At present, connecting devices over large areas can be only achieved using proprietary wide area networks like LoRa, SigFox or by using gateways which back haul to and from low power local/personal area networks like WiFi, BLE to other wide area networks. The former approach requires purchasing expensive gateways or living with miserable low data rates while the latter becomes a nightmare in large deployments. NB-IoT, on the other hand is completely deployed and operated by a telecom service provider - people who already look after your voice and data connections. Therefore it is safe to assume that you can get reliable carrier grade service without the headache of installing and operating the network infrastructure which by no means is an easy task. This means that now you are operating your IoT network on a GSMA standardized licensed frequency spectrum with carrier grade reliability. 

Low power consumption

NB-IoT gives a vast reduction in power consumption compared to other wide area wireless networks like GSM, WCDMA, HSPA or even LTE. This gives the opportunity to connect even low power battery operated devices with a carrier grade wireless network. Wireless modems connecting to wide area networks (GPRS, HSPA, LTE) require a substantial amount of power in comparison to the other surrounding electronics. The uneven current draw with large surges is not battery-friendly at all. NB-IoT has much less spiky current draws with shorter peaks compared to GPRS, which, combined with lower overall power consumption makes batteries last longer

Extended coverage

NB-IoT helps you to connect 'things' in places where you never thought possible. Its ability to work with low bandwidths at low data rates enables it to perform some tricks like repetitive transmission which helps to provide connectivity for devices for long distances. The specifications suggest a +20dB increase in link budget compared to GPRS. This would be specially useful in reaching underground and penetrating dense vegetation.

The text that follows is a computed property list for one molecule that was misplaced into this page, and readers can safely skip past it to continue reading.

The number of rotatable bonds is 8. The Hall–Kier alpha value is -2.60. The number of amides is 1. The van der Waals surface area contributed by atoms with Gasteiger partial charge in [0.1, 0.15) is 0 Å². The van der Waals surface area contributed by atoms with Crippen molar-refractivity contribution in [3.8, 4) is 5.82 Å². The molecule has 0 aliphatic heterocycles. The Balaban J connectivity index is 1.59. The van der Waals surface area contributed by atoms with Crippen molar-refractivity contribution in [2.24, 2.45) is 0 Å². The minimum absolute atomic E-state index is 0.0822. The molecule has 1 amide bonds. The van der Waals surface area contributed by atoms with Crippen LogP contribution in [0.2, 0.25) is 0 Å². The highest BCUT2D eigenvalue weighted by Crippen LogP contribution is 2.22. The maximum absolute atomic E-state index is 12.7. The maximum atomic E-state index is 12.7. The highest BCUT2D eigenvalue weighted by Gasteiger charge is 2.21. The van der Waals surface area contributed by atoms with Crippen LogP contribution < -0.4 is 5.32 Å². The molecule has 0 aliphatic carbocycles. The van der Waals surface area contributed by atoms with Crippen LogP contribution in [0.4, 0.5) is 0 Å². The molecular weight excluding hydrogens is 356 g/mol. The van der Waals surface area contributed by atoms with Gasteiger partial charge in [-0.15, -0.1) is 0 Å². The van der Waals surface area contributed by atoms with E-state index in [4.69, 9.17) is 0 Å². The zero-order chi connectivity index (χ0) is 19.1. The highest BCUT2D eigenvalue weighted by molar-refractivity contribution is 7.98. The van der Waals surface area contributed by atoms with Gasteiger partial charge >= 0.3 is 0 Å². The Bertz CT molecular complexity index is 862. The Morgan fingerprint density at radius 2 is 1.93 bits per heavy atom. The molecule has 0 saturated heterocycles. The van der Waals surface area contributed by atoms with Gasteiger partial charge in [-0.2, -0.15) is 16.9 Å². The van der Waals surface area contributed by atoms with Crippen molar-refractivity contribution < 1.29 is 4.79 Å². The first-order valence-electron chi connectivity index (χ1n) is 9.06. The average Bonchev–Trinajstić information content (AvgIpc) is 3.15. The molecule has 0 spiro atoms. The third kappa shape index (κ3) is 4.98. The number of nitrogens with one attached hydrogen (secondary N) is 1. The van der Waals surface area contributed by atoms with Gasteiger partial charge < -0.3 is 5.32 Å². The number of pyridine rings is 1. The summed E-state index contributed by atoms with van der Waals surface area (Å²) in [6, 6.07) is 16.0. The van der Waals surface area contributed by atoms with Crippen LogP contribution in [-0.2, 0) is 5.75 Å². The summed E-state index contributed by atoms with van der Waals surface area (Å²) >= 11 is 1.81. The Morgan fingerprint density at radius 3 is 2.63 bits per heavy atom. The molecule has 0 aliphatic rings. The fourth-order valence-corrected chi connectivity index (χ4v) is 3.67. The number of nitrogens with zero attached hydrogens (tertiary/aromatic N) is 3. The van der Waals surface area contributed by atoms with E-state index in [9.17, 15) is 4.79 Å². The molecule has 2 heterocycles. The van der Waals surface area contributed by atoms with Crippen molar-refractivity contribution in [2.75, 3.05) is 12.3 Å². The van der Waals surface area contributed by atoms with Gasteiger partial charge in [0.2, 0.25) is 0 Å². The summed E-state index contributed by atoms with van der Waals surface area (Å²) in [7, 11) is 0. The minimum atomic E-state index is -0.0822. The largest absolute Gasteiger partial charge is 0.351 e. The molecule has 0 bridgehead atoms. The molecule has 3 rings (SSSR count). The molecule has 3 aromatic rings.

Massive scale

The NB-IoT network is geared to cope with massive numbers. Specifications suggest service in excess of 50,000 devices with a single base station. Even though the stipulated numbers are achieved only subject to certain conditions, we can safely assume NB-IoT will offer much more connectivity than existing wireless networks

Low Cost

NB-IoT is designed to carry low throughput traffic intermittently. Therefore its creators designed the underlying radio layer of the network to be as simple as possible keeping in line with the basic concepts of a LTE radio bearer. The good news is that this makes NB-IoT chipsets which make up the modems which go into 'things' much cheaper than existing LTE or even GPRS chipsets. Even after less than two years of it standardization, NB-IoT modems are giving even GPRS modems a tough competition in the price department. The future is expected to be pleasant for device manufacturers in this aspect.

And so the list goes on. In a nutshell NB-IoT is a new radio network layer operating along side todays GSM, HSPA & LTE networks to provide connectivity and put the 'Thing' in the Internet of Things!